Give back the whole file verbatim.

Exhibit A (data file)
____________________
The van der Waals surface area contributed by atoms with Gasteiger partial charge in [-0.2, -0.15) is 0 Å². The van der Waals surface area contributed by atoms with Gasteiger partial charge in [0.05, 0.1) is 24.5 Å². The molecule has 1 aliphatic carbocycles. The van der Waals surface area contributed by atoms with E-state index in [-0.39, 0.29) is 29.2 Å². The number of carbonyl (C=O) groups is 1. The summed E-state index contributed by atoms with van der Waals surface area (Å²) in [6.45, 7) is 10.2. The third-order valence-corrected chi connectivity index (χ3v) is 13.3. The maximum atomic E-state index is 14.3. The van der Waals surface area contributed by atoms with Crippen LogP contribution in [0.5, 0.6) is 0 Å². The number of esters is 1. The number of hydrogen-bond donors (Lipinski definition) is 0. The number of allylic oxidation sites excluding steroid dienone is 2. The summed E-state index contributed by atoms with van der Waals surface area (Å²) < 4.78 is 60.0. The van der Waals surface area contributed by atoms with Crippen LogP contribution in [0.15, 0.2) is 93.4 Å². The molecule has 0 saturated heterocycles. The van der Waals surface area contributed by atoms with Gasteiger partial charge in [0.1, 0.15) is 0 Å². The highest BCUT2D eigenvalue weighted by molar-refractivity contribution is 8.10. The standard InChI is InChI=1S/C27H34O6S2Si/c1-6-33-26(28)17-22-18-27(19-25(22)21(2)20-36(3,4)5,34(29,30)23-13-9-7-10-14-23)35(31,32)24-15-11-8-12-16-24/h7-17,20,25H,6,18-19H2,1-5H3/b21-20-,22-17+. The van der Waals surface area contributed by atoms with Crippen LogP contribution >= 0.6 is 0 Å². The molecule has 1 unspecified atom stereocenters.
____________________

The van der Waals surface area contributed by atoms with Gasteiger partial charge in [-0.2, -0.15) is 0 Å². The van der Waals surface area contributed by atoms with Gasteiger partial charge in [0.05, 0.1) is 24.5 Å². The molecule has 1 aliphatic carbocycles. The van der Waals surface area contributed by atoms with E-state index in [-0.39, 0.29) is 29.2 Å². The number of carbonyl (C=O) groups is 1. The summed E-state index contributed by atoms with van der Waals surface area (Å²) in [6.45, 7) is 10.2. The third-order valence-corrected chi connectivity index (χ3v) is 13.3. The maximum atomic E-state index is 14.3. The van der Waals surface area contributed by atoms with Crippen LogP contribution in [0.5, 0.6) is 0 Å². The number of esters is 1. The number of hydrogen-bond donors (Lipinski definition) is 0. The number of allylic oxidation sites excluding steroid dienone is 2. The summed E-state index contributed by atoms with van der Waals surface area (Å²) < 4.78 is 60.0. The van der Waals surface area contributed by atoms with Crippen LogP contribution in [0.15, 0.2) is 93.4 Å². The molecule has 0 saturated heterocycles. The van der Waals surface area contributed by atoms with Gasteiger partial charge in [0.1, 0.15) is 0 Å². The highest BCUT2D eigenvalue weighted by molar-refractivity contribution is 8.10. The standard InChI is InChI=1S/C27H34O6S2Si/c1-6-33-26(28)17-22-18-27(19-25(22)21(2)20-36(3,4)5,34(29,30)23-13-9-7-10-14-23)35(31,32)24-15-11-8-12-16-24/h7-17,20,25H,6,18-19H2,1-5H3/b21-20-,22-17+. The van der Waals surface area contributed by atoms with Crippen LogP contribution >= 0.6 is 0 Å². The molecule has 1 unspecified atom stereocenters.